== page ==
Dealing with Procrastination

Steve Olson has a great collection of resources for beating procrastination on his site.  (Bookmark it, and then write it lower down on your to-do list. You’ll see why in a moment!)

He mentions one of my favourite procrastination articles, Structured Procrastination, where John Perry outlines his methods for making procrastination work for, rather than against, you.

Perry attempts to structure his to-do lists in such a way that procrastinating when it comes to the items at the top of the list (which, he argues, he would do anyway since he is a procrastinator by nature) means that he “tricks himself” into completing items lower down the list.

Of course, not every action he takes while evading responsibility is another item on his to-do list. Sometimes in an attempt to avoid his list entirely, he will engage in social activities. But even these activities (things not on one’s to-do list) can be rich self-development opportunities: making life-long friends, learning a skill, helping others and so on.

One resource not mentioned on Steve’s list is a book I read several years ago: It’s About Time! The Six Styles of Procrastination and How to Overcome Them by Linda Sapadin. What I liked about this book was that it let students identify with a variety of procrastination types and similarly dismiss other types.

Just like models of learning styles or personality types, no one model is the definitive model for categorizing people.  But, when you are presented with clearly distinct types of procrastinators, it becomes a little easier to figure out which behaviours and motivations you do or don’t identify with.  Sometimes when advice is given as a universal truth, it can be difficult to accept its relevance: we all want to think I’m different. Looking at procrastination types gets you thinking more specifically about your procrastination behaviours and might feel a little more relevant and a little less like, “Duh, everyone should <insert generic advice here>.”

Similarly, Paul Graham’s article Good and Bad Procrastination (also from Olson’s collection of resources) attempts to categorize procrastinators.  But, instead of classifying them based on their reasons for procrastinating (fear of failure, need to please, rebellion, revenge, perfectionism), Graham distinguishes different procrastinators by what they choose to do instead of the thing they should be doing: something more important than the original task, something less important than the original task or nothing at all. Reminiscent of Structured Procrastination, this article claims that there are good forms of procrastination. Whether or not your procrastination is actually helping you (even if you didn’t know it), it’s probably a good idea to take a look at what you do while you’re procrastinating.  If you can’t bring yourself to actually work on the task at hand, maybe you can improve your overall situation simply by choosing better distractions.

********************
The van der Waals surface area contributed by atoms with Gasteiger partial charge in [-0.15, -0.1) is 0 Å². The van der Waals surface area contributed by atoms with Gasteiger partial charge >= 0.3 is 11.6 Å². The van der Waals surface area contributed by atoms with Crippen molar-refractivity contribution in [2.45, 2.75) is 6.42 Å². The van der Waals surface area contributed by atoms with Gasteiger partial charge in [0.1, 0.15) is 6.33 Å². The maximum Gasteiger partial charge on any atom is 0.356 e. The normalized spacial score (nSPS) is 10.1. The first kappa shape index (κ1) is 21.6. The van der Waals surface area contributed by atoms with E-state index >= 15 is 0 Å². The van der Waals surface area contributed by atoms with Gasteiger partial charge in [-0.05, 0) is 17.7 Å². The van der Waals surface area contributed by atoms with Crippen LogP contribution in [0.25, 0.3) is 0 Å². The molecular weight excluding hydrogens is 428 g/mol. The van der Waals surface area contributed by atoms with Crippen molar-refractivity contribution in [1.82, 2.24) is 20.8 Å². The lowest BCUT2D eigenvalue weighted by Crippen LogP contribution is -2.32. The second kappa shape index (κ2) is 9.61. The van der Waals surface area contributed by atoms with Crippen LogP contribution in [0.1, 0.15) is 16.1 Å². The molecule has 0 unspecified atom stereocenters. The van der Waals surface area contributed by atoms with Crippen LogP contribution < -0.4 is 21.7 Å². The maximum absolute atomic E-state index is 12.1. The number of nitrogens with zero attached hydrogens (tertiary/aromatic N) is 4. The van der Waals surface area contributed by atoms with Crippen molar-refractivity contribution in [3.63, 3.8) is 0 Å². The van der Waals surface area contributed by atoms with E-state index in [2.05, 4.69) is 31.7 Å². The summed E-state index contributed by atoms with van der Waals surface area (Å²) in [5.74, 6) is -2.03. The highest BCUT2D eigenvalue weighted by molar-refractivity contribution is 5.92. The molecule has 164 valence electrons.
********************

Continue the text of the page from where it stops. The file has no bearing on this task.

One of the linked articles suggests that a strict or authoritarian upbringing can rob us of the opportunity to learn to plan effectively for ourselves.  If your daily schedule was decided for and imposed upon you, what happens when you suddenly find yourself as a young adult with complete freedom?  Some will stick with the strict routine they know, and some will consciously choose to rebel. But many students will sincerely try to manage their time and commitments.  Very few students entering university actually intend to be a slacker. But they can stumble if they’re not used to making these tough choices (like when to work vs. when to play) themselves.

Another must-read article on Steve’s list explains how our own brain works against us and why meta-cognition, thinking about thinking, is the best defence against our own mind. Our reasoning is often irrational and biased towards survival strategies from earlier days when life was riskier and we couldn’t always afford to wait for future rewards.  Hyperbolic discounting is our tendency to choose a smaller payoff now rather than wait for a larger payoff later.  In doing so, not only can we end up making decisions of short-term gain that work against ourselves in the long run (like procrastinating) but we underestimate future consequences, tending to focus instead on present consequences.

As a result, we often make commitments to future deadlines that we would never agree to under present conditions.  For example, you can’t write that article for the campus newspaper this week because something came up. But you’ll gladly sign up for six weeks from now because you’re sure that month will be just a normal month. Our idealized picture of the future never seems to include helping a friend move, a Star Trek: The Next Generation marathon, a breast cancer run nor a public transportation strike. (Or as could be the case in Canada, a federal election!)

This potential for being over-committed is a key factor in having an unmanageable to-do list . . . or as described in the article, an impossibly long Netflix queue of high brow films you’ll probably never get around to watching because in the present moment, you always choose Family Guy.  And unmanageable to-do lists can make you appear like a procrastinator (missing deadlines, feeling overwhelmed etc.) even if you’re not normally one.

And finally, for those of you just wanting lists of tricks for beating procrastination or getting motivated, Olson’s article has that too.  There should be more than enough for those looking for actions they can try out right away.

So visit The Smart Guide to Beating Procrastination and give yourself something productive to do while you’re procrastinating!

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